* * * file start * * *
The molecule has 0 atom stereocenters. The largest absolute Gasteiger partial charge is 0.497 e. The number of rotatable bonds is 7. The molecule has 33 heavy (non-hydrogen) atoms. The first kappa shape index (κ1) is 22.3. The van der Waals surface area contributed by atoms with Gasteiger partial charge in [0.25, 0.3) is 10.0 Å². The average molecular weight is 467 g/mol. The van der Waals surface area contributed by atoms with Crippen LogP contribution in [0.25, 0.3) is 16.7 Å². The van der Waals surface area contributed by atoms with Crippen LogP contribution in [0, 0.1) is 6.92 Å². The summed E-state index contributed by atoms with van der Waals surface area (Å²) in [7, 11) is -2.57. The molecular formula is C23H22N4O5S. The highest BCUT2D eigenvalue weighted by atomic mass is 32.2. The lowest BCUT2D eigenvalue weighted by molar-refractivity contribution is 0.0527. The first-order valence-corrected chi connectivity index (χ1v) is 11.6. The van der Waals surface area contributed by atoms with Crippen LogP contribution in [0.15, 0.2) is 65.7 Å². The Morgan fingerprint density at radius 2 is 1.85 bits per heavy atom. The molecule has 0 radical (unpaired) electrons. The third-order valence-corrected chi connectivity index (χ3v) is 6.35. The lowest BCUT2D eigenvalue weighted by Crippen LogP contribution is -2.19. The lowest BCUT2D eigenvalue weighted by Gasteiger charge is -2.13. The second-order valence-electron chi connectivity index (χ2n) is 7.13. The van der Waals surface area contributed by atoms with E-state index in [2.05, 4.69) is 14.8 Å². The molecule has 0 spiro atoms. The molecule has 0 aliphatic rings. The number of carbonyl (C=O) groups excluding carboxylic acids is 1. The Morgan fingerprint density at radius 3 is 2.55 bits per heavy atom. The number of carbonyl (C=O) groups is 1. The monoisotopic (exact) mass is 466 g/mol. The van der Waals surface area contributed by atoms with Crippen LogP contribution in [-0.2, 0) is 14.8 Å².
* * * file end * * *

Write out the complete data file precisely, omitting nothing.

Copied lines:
The molecule has 0 atom stereocenters. The largest absolute Gasteiger partial charge is 0.497 e. The number of rotatable bonds is 7. The molecule has 33 heavy (non-hydrogen) atoms. The first kappa shape index (κ1) is 22.3. The van der Waals surface area contributed by atoms with Gasteiger partial charge in [0.25, 0.3) is 10.0 Å². The average molecular weight is 467 g/mol. The van der Waals surface area contributed by atoms with Crippen LogP contribution in [0.25, 0.3) is 16.7 Å². The van der Waals surface area contributed by atoms with Crippen LogP contribution in [0, 0.1) is 6.92 Å². The summed E-state index contributed by atoms with van der Waals surface area (Å²) in [7, 11) is -2.57. The molecular formula is C23H22N4O5S. The highest BCUT2D eigenvalue weighted by atomic mass is 32.2. The lowest BCUT2D eigenvalue weighted by molar-refractivity contribution is 0.0527. The first-order valence-corrected chi connectivity index (χ1v) is 11.6. The van der Waals surface area contributed by atoms with Crippen LogP contribution in [0.15, 0.2) is 65.7 Å². The Morgan fingerprint density at radius 2 is 1.85 bits per heavy atom. The molecule has 0 radical (unpaired) electrons. The third-order valence-corrected chi connectivity index (χ3v) is 6.35. The lowest BCUT2D eigenvalue weighted by Crippen LogP contribution is -2.19. The lowest BCUT2D eigenvalue weighted by Gasteiger charge is -2.13. The second-order valence-electron chi connectivity index (χ2n) is 7.13. The van der Waals surface area contributed by atoms with E-state index in [2.05, 4.69) is 14.8 Å². The molecule has 0 spiro atoms. The molecule has 0 aliphatic rings. The number of carbonyl (C=O) groups excluding carboxylic acids is 1. The Morgan fingerprint density at radius 3 is 2.55 bits per heavy atom. The number of carbonyl (C=O) groups is 1. The monoisotopic (exact) mass is 466 g/mol. The van der Waals surface area contributed by atoms with Crippen LogP contribution in [-0.2, 0) is 14.8 Å².